If you suffer from back pain, you’re not alone—but you probably knew that already, considering the number of people who share the back pain experience. Here’s a look at the numbers:
- According to the World Health Organization, 60-70% of American adults will experience pain in their lifetime.
- More than 30% of American adults have experienced back pain in just the past three months, according to research published by the American Academy of Family Physicians.
- Here at Orthology, back pain is the most common type of pain we see among our patients.
Each episode of back pain is unique. It can be a sharp, dull or burning feeling, the pain can be well-defined to a specific area or vague, can fluctuate between severe and mild in a single episode, and can even radiate out beyond the back into the thigh, hip or backside. Regardless of the type of pain, all you want is to start feeling better. And fast.
Imaging: A Common Path
A study from Mayo Clinic found that back pain is one of the top three reasons that people go in for a visit with their doctor. Between 25 and 30% of those complaining of back pain to their doctor receive imaging—the vast majority of which is unneeded. In the U.S. we spend more than $100 billion on imaging that’s not only unnecessary and expensive, but potentially harmful.
The average radiation required for a spinal X-ray is 75 times greater than for a chest X-ray. Complex imaging such as an MRI can reveal asymptomatic abnormalities that are totally unrelated to a patient’s back pain, but lead to additional tests, procedures or surgeries.
The driving force behind excessive scans is complicated. But recent studies show that the most effective treatment for acute lower back pain is spinal manipulation. Perhaps the first stop for back pain shouldn’t be your doctor—it should be your Chiropractor instead.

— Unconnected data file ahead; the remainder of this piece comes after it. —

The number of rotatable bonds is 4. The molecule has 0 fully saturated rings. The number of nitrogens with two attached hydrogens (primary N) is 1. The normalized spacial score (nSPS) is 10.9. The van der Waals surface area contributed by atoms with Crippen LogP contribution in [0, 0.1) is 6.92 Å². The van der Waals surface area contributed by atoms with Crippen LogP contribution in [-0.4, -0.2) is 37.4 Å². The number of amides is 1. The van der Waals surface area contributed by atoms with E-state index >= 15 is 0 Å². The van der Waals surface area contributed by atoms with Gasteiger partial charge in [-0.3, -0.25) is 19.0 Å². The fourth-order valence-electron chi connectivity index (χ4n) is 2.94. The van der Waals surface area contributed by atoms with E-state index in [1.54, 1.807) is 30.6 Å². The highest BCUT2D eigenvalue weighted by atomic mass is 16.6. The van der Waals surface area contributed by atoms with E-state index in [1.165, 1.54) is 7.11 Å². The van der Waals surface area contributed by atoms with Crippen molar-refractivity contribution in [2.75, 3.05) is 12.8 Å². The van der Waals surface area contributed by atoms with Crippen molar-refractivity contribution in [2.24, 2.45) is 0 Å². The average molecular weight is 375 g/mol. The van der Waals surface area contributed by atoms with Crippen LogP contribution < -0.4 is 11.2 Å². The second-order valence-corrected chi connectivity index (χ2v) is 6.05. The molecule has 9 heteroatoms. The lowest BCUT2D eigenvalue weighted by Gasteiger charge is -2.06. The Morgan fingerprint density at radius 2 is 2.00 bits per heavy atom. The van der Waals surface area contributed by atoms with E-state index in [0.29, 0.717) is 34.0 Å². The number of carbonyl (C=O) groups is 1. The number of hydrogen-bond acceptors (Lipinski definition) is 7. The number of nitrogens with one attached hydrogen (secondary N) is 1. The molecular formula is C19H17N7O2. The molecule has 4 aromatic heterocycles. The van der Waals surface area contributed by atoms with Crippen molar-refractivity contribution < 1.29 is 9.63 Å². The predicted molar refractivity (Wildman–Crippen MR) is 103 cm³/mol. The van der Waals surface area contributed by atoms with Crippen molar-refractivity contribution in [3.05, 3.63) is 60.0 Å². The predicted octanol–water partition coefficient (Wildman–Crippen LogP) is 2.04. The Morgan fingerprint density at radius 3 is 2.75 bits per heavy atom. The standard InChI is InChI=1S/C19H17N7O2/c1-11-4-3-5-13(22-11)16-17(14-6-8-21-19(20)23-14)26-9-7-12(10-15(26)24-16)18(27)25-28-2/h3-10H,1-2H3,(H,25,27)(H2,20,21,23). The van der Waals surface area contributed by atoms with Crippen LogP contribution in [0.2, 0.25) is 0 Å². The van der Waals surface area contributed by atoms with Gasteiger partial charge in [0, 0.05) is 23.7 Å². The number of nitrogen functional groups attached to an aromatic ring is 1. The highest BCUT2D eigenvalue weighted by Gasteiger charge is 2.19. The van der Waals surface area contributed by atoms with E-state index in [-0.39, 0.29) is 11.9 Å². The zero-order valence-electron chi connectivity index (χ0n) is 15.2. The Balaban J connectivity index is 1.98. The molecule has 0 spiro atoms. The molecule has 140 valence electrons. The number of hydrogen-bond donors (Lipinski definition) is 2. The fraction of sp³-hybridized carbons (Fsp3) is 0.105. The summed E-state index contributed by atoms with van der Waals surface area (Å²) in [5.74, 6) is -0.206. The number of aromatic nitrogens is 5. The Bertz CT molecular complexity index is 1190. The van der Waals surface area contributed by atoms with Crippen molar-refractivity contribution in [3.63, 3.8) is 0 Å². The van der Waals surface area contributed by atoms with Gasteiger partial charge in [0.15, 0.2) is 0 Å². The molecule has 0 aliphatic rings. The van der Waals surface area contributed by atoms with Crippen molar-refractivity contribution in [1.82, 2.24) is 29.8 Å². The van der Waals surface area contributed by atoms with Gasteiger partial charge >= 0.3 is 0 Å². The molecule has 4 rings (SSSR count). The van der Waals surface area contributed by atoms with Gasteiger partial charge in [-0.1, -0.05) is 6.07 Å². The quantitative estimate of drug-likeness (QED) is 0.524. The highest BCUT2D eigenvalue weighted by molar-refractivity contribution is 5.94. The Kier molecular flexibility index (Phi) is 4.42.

In turn, your Chiropractor can co-treat you with a Physical Therapist to manipulate soft tissue if spinal manipulation alone isn’t relieving pain, and can also prescribe imaging or refer you to other resources as needed.
The Right Direction
According to medical guidelines, physicians should examine patients with back pain for red flags that suggest infection, fracture or other serious issues. If none are present, no imaging should be ordered within the first six weeks of pain. A lack of red flags indicates muscle strain, a herniated disc or normal wear and tear due to aging—pain that’s usually treatable with over-the-counter medication, chiropractic care or physical therapy.
While time is still the best cure, addressing your back pain with a Physical Therapist or Chiropractor early on can help shorten the back pain timeline, and can help prevent future episodes of pain. And, if you do need imaging or further treatment, your Orthology team is here. Our Chiropractors prescribe imaging as needed help you navigate your path to recovery.
This blog references a full-length article at Undark by Lola Butcher. Learn more about the complicated relationship between physicians and their patients when it comes to treating back pain in the full article here.